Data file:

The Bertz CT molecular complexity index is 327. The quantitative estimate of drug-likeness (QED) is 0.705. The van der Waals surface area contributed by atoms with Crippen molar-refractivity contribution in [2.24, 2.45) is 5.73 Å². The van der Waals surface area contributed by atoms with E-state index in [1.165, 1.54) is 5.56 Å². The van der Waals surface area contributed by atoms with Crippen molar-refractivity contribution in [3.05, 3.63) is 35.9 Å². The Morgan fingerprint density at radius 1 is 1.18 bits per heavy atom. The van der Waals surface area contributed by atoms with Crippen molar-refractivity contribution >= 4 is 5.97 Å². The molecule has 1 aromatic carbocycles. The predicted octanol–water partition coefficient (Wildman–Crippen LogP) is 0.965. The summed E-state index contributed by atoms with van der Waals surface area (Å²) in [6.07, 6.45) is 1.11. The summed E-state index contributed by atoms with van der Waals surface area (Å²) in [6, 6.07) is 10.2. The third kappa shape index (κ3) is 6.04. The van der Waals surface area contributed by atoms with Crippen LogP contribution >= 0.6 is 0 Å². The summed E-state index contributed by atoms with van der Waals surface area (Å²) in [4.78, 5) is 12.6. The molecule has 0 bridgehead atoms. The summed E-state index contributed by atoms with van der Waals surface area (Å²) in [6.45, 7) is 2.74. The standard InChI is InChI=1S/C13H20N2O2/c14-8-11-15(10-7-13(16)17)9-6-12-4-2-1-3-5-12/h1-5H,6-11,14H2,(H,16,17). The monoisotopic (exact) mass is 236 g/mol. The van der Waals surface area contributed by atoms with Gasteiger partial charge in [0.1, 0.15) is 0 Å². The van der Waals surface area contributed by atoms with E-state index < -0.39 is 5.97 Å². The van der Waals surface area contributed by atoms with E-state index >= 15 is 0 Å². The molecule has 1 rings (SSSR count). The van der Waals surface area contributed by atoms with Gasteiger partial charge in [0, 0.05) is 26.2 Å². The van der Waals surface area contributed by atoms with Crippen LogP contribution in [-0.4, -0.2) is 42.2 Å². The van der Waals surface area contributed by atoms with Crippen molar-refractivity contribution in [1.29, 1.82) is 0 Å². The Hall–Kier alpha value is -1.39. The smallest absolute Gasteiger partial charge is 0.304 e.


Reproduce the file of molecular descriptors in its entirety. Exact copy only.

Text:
The Bertz CT molecular complexity index is 327. The quantitative estimate of drug-likeness (QED) is 0.705. The van der Waals surface area contributed by atoms with Crippen molar-refractivity contribution in [2.24, 2.45) is 5.73 Å². The van der Waals surface area contributed by atoms with E-state index in [1.165, 1.54) is 5.56 Å². The van der Waals surface area contributed by atoms with Crippen molar-refractivity contribution in [3.05, 3.63) is 35.9 Å². The Morgan fingerprint density at radius 1 is 1.18 bits per heavy atom. The van der Waals surface area contributed by atoms with Crippen molar-refractivity contribution >= 4 is 5.97 Å². The molecule has 1 aromatic carbocycles. The predicted octanol–water partition coefficient (Wildman–Crippen LogP) is 0.965. The summed E-state index contributed by atoms with van der Waals surface area (Å²) in [6.07, 6.45) is 1.11. The summed E-state index contributed by atoms with van der Waals surface area (Å²) in [6, 6.07) is 10.2. The third kappa shape index (κ3) is 6.04. The van der Waals surface area contributed by atoms with Crippen LogP contribution >= 0.6 is 0 Å². The summed E-state index contributed by atoms with van der Waals surface area (Å²) in [4.78, 5) is 12.6. The molecule has 0 bridgehead atoms. The summed E-state index contributed by atoms with van der Waals surface area (Å²) in [6.45, 7) is 2.74. The standard InChI is InChI=1S/C13H20N2O2/c14-8-11-15(10-7-13(16)17)9-6-12-4-2-1-3-5-12/h1-5H,6-11,14H2,(H,16,17). The monoisotopic (exact) mass is 236 g/mol. The van der Waals surface area contributed by atoms with Gasteiger partial charge in [0.1, 0.15) is 0 Å². The van der Waals surface area contributed by atoms with E-state index < -0.39 is 5.97 Å². The van der Waals surface area contributed by atoms with E-state index >= 15 is 0 Å². The molecule has 1 rings (SSSR count). The van der Waals surface area contributed by atoms with Gasteiger partial charge in [0, 0.05) is 26.2 Å². The van der Waals surface area contributed by atoms with Crippen LogP contribution in [-0.4, -0.2) is 42.2 Å². The van der Waals surface area contributed by atoms with Crippen molar-refractivity contribution in [1.29, 1.82) is 0 Å². The Hall–Kier alpha value is -1.39. The smallest absolute Gasteiger partial charge is 0.304 e.